According to UNDP's Environmental Mainstreaming Strategy, environmental mainstreaming refers to the integration of environmental policy considerations into core institutional thinking with other policies and related activities, as well as with coordination and harmonization to ensure policy coherence. Many reasons can be given to justify why drylands mainstreaming should receive affirmative action. Negative attitude towards them as wasteland are top on the list. They have tended to be subsumed under environment and natural resources with a consequence that their reflection in national development frameworks is still minimal. The high levels of poverty and poor social indicators for drylands communities will hold countries back on the attainment of the MDGs, as without mainstreaming drylands, they will lose out in resource allocation.
Many factors make mainstreaming expensive and time demanding. First, it permeates many planning frameworks like policies, laws, sector-wide plans, and plans of local governments, programmes and projects. Secondly, it permeates different phases of the above, including the conceptualization, planning and design, appraisal, budgeting, implementation, monitoring and evaluation. Thirdly, some of the above planning frameworks take long to be completed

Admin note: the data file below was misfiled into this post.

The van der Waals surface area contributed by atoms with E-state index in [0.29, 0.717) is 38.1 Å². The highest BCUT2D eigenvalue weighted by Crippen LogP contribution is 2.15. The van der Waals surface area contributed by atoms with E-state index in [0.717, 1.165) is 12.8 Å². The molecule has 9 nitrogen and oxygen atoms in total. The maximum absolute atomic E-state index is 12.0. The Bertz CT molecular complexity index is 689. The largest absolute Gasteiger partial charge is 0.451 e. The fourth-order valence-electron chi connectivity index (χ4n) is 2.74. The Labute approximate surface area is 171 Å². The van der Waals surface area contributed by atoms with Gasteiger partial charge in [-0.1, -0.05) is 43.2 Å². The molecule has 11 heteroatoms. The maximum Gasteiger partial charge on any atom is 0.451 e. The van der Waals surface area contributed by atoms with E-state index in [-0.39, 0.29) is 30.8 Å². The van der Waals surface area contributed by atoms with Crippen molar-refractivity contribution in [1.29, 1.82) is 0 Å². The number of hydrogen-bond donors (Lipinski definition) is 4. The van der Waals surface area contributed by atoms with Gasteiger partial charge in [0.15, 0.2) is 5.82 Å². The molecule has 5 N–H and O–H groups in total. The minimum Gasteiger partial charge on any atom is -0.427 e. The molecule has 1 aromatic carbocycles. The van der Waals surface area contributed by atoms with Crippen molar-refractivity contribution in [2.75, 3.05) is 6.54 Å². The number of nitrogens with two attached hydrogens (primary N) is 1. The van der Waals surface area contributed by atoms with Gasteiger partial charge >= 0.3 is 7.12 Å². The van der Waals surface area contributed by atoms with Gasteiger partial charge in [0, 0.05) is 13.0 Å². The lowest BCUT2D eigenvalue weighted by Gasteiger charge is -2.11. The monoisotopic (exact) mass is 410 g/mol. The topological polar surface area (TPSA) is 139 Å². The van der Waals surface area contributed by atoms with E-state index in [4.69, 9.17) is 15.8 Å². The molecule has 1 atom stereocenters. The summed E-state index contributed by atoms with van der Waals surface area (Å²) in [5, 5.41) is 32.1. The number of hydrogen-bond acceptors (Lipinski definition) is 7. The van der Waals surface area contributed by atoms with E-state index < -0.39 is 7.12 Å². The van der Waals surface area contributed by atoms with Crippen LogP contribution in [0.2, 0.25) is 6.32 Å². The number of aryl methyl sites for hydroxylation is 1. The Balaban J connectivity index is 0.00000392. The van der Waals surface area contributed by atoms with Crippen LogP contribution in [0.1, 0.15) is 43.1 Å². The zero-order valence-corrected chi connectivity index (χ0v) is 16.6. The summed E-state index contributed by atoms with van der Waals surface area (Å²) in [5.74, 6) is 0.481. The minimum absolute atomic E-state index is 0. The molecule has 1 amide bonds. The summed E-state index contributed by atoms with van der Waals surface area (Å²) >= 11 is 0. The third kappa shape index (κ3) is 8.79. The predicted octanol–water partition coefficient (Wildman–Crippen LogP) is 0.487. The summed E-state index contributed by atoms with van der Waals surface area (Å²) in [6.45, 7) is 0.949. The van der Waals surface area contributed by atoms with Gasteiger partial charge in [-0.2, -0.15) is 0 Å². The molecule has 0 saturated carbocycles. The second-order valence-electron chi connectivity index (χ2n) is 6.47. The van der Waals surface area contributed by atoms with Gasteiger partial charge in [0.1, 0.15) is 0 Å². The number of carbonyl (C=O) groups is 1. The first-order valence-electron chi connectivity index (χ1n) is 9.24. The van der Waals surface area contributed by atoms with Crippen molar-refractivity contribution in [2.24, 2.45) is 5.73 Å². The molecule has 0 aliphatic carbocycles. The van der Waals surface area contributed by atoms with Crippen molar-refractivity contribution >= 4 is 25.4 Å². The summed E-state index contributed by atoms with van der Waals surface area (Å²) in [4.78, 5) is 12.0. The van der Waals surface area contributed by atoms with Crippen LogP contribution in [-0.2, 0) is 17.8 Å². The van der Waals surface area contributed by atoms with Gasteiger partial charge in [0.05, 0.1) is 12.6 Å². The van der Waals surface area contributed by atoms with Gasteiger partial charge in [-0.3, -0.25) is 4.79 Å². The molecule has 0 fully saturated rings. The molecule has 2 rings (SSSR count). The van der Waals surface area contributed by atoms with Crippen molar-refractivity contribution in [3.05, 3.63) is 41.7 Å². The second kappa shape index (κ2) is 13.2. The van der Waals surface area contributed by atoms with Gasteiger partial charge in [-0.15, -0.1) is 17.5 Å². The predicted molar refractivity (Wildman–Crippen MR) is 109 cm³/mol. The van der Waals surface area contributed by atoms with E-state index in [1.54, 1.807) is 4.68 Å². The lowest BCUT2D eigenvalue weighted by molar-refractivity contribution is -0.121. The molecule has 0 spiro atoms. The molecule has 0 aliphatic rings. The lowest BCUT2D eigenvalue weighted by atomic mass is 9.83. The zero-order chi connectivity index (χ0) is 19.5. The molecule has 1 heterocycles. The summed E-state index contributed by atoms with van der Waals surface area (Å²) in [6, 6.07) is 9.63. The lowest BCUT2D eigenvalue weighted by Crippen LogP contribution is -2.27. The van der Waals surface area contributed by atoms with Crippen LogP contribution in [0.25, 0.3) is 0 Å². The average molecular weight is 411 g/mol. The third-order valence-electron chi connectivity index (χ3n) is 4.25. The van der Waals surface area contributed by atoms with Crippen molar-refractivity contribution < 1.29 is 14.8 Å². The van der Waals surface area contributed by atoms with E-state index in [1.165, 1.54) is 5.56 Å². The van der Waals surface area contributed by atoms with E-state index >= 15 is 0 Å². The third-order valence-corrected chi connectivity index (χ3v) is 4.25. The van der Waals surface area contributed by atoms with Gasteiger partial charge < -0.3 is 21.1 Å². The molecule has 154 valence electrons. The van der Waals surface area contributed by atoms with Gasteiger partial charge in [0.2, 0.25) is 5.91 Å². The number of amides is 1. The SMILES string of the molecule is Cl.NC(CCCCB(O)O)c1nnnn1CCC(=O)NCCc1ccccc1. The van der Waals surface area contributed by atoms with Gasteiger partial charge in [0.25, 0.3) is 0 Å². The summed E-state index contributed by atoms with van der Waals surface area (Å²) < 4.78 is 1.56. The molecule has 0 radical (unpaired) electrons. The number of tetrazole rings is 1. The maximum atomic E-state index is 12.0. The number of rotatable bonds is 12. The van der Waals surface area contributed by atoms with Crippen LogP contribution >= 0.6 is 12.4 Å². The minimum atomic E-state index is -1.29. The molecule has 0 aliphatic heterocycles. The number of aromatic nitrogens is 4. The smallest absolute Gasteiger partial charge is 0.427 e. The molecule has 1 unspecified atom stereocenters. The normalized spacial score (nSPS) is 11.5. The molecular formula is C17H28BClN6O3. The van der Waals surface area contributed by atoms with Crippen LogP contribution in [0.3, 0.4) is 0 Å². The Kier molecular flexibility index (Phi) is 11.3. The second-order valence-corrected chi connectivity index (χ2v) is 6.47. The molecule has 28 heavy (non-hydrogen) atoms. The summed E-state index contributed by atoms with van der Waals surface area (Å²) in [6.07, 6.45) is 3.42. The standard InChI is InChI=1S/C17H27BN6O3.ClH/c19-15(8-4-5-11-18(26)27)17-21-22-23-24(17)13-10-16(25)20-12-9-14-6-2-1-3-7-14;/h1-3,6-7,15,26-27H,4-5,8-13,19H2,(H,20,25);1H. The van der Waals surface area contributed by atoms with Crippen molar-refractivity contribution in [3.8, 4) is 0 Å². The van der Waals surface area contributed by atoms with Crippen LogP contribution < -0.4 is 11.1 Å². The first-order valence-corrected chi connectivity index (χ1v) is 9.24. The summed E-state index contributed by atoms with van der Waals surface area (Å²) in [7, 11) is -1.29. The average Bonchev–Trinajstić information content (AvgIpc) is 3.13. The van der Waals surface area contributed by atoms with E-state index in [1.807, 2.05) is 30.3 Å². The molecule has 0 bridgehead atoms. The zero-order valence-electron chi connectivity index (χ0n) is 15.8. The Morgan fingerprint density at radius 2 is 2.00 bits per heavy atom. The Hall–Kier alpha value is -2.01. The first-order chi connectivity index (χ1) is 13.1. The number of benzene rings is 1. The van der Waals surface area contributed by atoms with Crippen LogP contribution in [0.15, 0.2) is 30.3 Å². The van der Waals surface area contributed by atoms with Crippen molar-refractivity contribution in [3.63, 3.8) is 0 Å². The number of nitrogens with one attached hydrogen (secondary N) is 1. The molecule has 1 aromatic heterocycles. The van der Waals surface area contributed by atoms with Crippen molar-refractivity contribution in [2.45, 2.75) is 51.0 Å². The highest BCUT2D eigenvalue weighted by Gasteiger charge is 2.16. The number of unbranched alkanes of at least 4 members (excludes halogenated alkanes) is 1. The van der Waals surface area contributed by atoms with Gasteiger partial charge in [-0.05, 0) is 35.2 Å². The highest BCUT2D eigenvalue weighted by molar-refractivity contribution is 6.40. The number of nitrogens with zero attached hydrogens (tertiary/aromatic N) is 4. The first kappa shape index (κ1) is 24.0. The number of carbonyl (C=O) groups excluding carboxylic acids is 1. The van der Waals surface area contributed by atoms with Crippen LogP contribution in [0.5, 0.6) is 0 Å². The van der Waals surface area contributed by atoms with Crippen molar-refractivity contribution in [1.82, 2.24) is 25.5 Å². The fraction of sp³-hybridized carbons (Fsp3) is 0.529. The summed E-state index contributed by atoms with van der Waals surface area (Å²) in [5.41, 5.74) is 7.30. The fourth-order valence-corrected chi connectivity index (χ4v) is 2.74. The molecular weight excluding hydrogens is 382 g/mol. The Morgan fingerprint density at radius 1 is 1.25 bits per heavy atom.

Furthermore, mainstreaming requires a conceptual shift that identifies environmental sustainability as an objective of the development process, rather than focusing on compliance with environmental standards as a side condition to the achievement of other objectives. It thus requires a focus on proactive investment in policies and projects that promote integration of environment/dryland issues into development strategies themselves, rather than as an "add on" component to policies or projects conceptualized without reference to environmental sustainability.
The approach adopted by the Programme proved to be effective in addressing these challenges especially where the enabling environment was conducive. First, the Programme adopted a flexible, responsive, opportunistic approach which allowed it to influence relevant initiatives in-the-making (whether a policy, plan or a programme) and give due consideration to drylands development. Second, the integrated approach promoted by the Programme highlights the value of the sustainable use of natural resources as a vehicle for community development and poverty alleviation.
In accordance with the Convention and country practices, mainstreaming drylands issues should occur at the local, regional/sub-national, national, and global levels. The Programme is supporting mainstreaming efforts in programme countries as illustrated below: